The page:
By Ann Needle
This election year, Nashoba schools face a variety of challenges old and new, from a frugal budget through concerns for safety. The two candidates for the one open Stow seat on the Nashoba School Committee, Nicole Odekirk and Artur Jurczyk, both have young children, giving each a stake in Stow’s schools. Here the candidates answer questions from the Independent regarding their perspectives on how to best tackle the issues facing the district’s schools.
As I sat through three months of school committee meetings, and a five-hour budget review meeting on a Saturday morning in February, as a concerned parent I wanted to do more for the Nashoba School District. When approached by one of the Committee members to see if I would be interested in taking a seat at School Committee, I was thrilled and decide to run for the open seat. I felt that I could help the school district with budgeting, negotiations, and bring additional opinions and perspectives that can aid our community.
Educated as an Electrical Engineer, I currently work as a Principal Software Engineer at EMC and sit on the EMC Innovation Best Practice Committee. I find that education takes center role in all opportunities; the better you are prepared, the more opportunities are available to you.
I would like to see our children have a wonderful experience and be well-prepared as they go through their school years. I feel that by joining the School Committee I can contribute to this experience.
I’m Nicole Odekirk, known in Stow as Nicole Hatlevig, mom to three young Hatlekids currently attending The Center School. I’m running for School Committee because I’d champion enrichment and special education as part of the everyday classroom. I’d be careful to make fiscally responsible decisions that put money directly into instruction. I’d represent not only my fellow parents but also my own parents and their peers, my children’s teachers, my neighbor’s property values, and, most importantly, my children’s interests in getting the best education both academically and socially.
Please see my Facebook page, “Nicole Odekirk for School Committee,” to ask me a question or to talk about what interests you. I would love to hear from you.
Q: If you needed to focus your tenure on one, overriding issue affecting all of the Stow schools (including Nashoba Regional High School), what would it be? For this “overriding issue,” what potential paths would you see to a solution?
Jurczyk: The biggest issue I see is money. Every year things rise in price and we are forced to make tough choices. We need to start thinking differently on how we as a school system operate. There are many initiatives already underway I have been exposed to during my attendance at the School Committee meetings. This underlying issue spills over to our towns to pay the bill for schools. With 68% of the current budget in Stow paying for schools, the way we operate as a district needs to be well-analyzed and inspected. The path that needs to be taken is to analyze all aspect of the school system, from buildings, maintenance, process of how we educate, education effectiveness, salaries, benefits, how we negotiate, to the way we purchase for the schools. This will lead us to the measures that we need to take to be more effective, efficient, and cost sound.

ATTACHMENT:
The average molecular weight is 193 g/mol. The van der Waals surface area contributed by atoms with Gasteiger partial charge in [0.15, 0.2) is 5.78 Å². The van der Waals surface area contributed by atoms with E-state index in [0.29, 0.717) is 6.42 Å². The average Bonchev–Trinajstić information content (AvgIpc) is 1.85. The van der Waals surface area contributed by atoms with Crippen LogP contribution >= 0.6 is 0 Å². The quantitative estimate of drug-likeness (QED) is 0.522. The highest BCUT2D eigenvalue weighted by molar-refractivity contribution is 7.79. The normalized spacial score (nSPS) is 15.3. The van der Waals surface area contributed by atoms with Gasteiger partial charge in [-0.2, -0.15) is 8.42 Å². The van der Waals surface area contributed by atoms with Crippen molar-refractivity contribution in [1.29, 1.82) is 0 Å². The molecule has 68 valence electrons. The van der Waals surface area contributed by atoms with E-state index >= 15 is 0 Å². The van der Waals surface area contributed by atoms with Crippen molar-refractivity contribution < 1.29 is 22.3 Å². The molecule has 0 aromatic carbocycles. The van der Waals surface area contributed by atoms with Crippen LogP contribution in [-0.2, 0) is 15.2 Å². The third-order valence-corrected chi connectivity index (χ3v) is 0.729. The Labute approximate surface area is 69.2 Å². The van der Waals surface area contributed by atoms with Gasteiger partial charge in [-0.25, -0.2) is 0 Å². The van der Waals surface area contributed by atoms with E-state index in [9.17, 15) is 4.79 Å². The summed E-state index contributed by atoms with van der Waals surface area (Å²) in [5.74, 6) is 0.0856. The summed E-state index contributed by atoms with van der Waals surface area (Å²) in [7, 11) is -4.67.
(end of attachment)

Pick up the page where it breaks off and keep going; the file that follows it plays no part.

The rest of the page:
On a personal note, it makes me sad to watch people having to be forced out of their homes and out of town because of the rising taxes.
Odekirk: As a parent, what most concerns me as my sons and daughter grow through the grades is the one-size-fits-all approach that schools must use to get satisfactory results on ever-changing, state-mandated, high-stakes standardized tests. NRSD has begun working toward changing that approach and I’d like to support and build on that momentum. Our teachers already have complex jobs. They are continually being asked to take on extra work to learn about the latest standards and to understand ways to use assessment data to differentiate instruction and best meet the diverse needs of all our children. I’d encourage the administration to do all it can to support teachers (with professional development, built-in planning time, and other resources) as they take on this challenge, so they can focus on opportunities to improve individual student outcomes.
Q: What is your opinion on the new, paid full-day kindergarten program, including the phasing out of half-day (and paid full-day) over the next few years?
Jurczyk: : Considering that I was the concerned parent that spent three months worth of meeting with the school committee, I personally think that it is great that we can join most of the country that supports the full-day kindergarten even if there is payment on my part. But I don’t want the half-day option phased out. I do believe in options and I would like for all parents to assess their and their child’s needs and be able to decide and choose. I want our district to continue to support a half-day kindergarten.
Odekirk: It’s unfortunate that communication about the roll-out wasn’t more timely, and that next year’s half-day families were saddled with a solution that wasn’t what they thought they were signing up for.
But long term, I think the move to full-day kindergarten is the right one for our district. The research is clear that kindergarten is a critical foundational year. Gone are the days when kindergarten was just singing, art, play, and ABCs. Kindergartners now learn important academic skills, including reading and writing, and behaviors like impulse control, collaboration, and sharing ideas productively.
Given how important this year is, NRSD should move toward offering free, full-day K. For families who feel half-day is best for their child, the district is right to offer that option during the transition.
Q: How are the standards-based report cards working for the lower and middle grades? Should these be applied to the high school in any form?